Use tools built into your Email Service Provider (ESP) to test at scale. Salesforce has partnered with Litmus to bring their testing capabilities directly into the Marketing Cloud user interface. From the preview tab, you can click into Litmus and automatically see how your message appears across any email client.
Ensure personalization is set up correctly:
Your goal is to avoid data errors and personalization strings where code appears in the message instead of the personalization token — for example, “Hi [First Name]” instead of “Hi, Shannon.” Each customer should receive the images, copy, and personal information intended specifically for them.
To ensure email personalization is working:
Make a list of all the personalization fields you use:
You might include account number, first name, company name, purchase history, or images that update based on actions your customer has taken on your website. This will be your quality assurance (QA) checklist. It should include any variables that will determine if a field changes for an individual.
Understand your data:
Have a clear picture of which data points power the different areas of personalization – and troubleshoot for errors. If you notice the images don’t change based on customer interest as intended, make sure you know what you need to update or cross-reference to make the correct edits.
How to test personalization fields:
- Send test emails to yourself or to a small internal audience to see how the different data points and personalization fields display. Yes, it’s time-consuming and requires a solid QA process to ensure all areas are checked, but it works as a baseline.
- Use tools to preview the subscriber-level experience. Marketing Cloud has subscriber-level previewing built directly into the user interface. Use it to help keep track of the personalization experience you’ve mapped out for every subscriber and ensure it’s working appropriately.
Analyze email performance for optimization:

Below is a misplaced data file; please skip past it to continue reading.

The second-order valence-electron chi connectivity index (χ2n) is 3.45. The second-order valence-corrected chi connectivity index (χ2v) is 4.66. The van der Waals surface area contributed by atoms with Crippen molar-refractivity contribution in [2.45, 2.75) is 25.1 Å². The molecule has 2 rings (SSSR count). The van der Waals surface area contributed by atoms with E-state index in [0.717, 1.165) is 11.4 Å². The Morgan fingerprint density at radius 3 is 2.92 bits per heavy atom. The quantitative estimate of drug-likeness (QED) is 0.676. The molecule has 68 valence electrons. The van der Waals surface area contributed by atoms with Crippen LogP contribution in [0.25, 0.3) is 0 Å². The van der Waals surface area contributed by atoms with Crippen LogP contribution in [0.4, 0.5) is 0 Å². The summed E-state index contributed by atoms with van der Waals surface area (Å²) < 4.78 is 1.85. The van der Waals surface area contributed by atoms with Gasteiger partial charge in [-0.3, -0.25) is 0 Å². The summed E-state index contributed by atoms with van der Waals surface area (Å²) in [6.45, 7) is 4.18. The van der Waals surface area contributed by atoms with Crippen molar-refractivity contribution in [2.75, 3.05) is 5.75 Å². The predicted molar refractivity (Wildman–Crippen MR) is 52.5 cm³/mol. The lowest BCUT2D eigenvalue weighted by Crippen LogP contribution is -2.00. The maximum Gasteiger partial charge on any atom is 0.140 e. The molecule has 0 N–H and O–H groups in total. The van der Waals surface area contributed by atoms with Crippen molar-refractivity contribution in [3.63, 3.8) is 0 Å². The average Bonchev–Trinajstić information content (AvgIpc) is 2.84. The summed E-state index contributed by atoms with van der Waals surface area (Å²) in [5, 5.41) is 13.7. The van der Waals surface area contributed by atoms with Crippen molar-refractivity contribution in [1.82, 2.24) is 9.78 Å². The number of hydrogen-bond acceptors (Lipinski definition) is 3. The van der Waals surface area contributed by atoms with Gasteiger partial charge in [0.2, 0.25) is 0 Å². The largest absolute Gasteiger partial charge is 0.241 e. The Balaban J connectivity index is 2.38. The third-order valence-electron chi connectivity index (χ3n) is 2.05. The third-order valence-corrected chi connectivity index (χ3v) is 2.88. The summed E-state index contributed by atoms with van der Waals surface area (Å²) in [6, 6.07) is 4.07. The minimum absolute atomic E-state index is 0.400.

Once the emails are sent, marketers need to track how they’ve performed to iterate and optimize for future success. What are the delivery and open rates? How did the journey perform? Testing is just one element to consider as you scale your email program. Report on email performance to align stakeholders to shared outcomes, drive business growth, and ensure successful personalization.
How to evaluate the results of your email marketing:
Measure campaign performance:
With Datorama Reports for Marketing Cloud, marketers can measure their email campaign performance with pre-built, filterable marketing dashboards. Information can be easily shared with other teams across the organization to show key KPIs such as email delivery rates, open rates, and journey performance. All of this is easily accessible in Marketing Cloud.
Build out customizable reports:
Create customized reports from pivot tables that organize, summarize, and make your data more transparent. Marketers can easily filter, sort, and group large volumes of data across any metric.
Highlight the value of your campaigns:
Share these reports across stakeholders and teams at any time. Reports can be scheduled and shared across common formats such as Excel or CSV, or more visual mediums such as PDF.
Every successful email program has a testing process in place. Whether you’re creating manually or using tools built into your ESP for scale, you’re building a better subscriber experience.